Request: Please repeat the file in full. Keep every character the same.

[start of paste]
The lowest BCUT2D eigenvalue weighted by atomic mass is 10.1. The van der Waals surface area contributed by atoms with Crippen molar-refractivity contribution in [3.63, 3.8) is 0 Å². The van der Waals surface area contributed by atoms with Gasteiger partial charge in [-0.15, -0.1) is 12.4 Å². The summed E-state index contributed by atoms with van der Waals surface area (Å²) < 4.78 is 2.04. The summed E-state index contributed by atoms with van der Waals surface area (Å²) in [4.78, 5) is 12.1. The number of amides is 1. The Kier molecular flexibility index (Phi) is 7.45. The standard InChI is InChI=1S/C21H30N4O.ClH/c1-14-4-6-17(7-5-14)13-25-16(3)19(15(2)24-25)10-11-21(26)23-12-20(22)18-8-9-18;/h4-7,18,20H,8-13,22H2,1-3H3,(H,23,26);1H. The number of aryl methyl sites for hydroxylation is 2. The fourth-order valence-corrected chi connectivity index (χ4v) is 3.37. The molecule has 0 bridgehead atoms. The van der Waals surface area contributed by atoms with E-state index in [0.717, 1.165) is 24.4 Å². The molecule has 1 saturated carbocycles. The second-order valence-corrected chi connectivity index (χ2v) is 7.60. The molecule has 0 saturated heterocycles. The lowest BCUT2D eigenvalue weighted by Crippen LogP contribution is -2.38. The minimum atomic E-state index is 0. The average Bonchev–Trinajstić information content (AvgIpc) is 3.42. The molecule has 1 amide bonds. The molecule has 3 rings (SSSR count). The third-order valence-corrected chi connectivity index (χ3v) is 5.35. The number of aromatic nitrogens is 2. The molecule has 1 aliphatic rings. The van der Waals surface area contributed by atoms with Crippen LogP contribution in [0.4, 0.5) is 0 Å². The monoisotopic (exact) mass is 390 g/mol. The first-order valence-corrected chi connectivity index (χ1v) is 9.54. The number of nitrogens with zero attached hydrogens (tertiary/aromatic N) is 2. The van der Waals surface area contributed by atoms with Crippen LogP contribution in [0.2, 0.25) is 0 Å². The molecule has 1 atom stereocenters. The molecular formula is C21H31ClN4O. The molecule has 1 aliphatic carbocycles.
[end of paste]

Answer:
The lowest BCUT2D eigenvalue weighted by atomic mass is 10.1. The van der Waals surface area contributed by atoms with Crippen molar-refractivity contribution in [3.63, 3.8) is 0 Å². The van der Waals surface area contributed by atoms with Gasteiger partial charge in [-0.15, -0.1) is 12.4 Å². The summed E-state index contributed by atoms with van der Waals surface area (Å²) < 4.78 is 2.04. The summed E-state index contributed by atoms with van der Waals surface area (Å²) in [4.78, 5) is 12.1. The number of amides is 1. The Kier molecular flexibility index (Phi) is 7.45. The standard InChI is InChI=1S/C21H30N4O.ClH/c1-14-4-6-17(7-5-14)13-25-16(3)19(15(2)24-25)10-11-21(26)23-12-20(22)18-8-9-18;/h4-7,18,20H,8-13,22H2,1-3H3,(H,23,26);1H. The number of aryl methyl sites for hydroxylation is 2. The fourth-order valence-corrected chi connectivity index (χ4v) is 3.37. The molecule has 0 bridgehead atoms. The van der Waals surface area contributed by atoms with E-state index in [0.717, 1.165) is 24.4 Å². The molecule has 1 saturated carbocycles. The second-order valence-corrected chi connectivity index (χ2v) is 7.60. The molecule has 0 saturated heterocycles. The lowest BCUT2D eigenvalue weighted by Crippen LogP contribution is -2.38. The minimum atomic E-state index is 0. The average Bonchev–Trinajstić information content (AvgIpc) is 3.42. The molecule has 1 amide bonds. The molecule has 3 rings (SSSR count). The third-order valence-corrected chi connectivity index (χ3v) is 5.35. The number of aromatic nitrogens is 2. The molecule has 1 aliphatic rings. The van der Waals surface area contributed by atoms with Crippen LogP contribution in [0.4, 0.5) is 0 Å². The monoisotopic (exact) mass is 390 g/mol. The first-order valence-corrected chi connectivity index (χ1v) is 9.54. The number of nitrogens with zero attached hydrogens (tertiary/aromatic N) is 2. The van der Waals surface area contributed by atoms with Crippen LogP contribution in [0.2, 0.25) is 0 Å². The molecule has 1 atom stereocenters. The molecular formula is C21H31ClN4O. The molecule has 1 aliphatic carbocycles.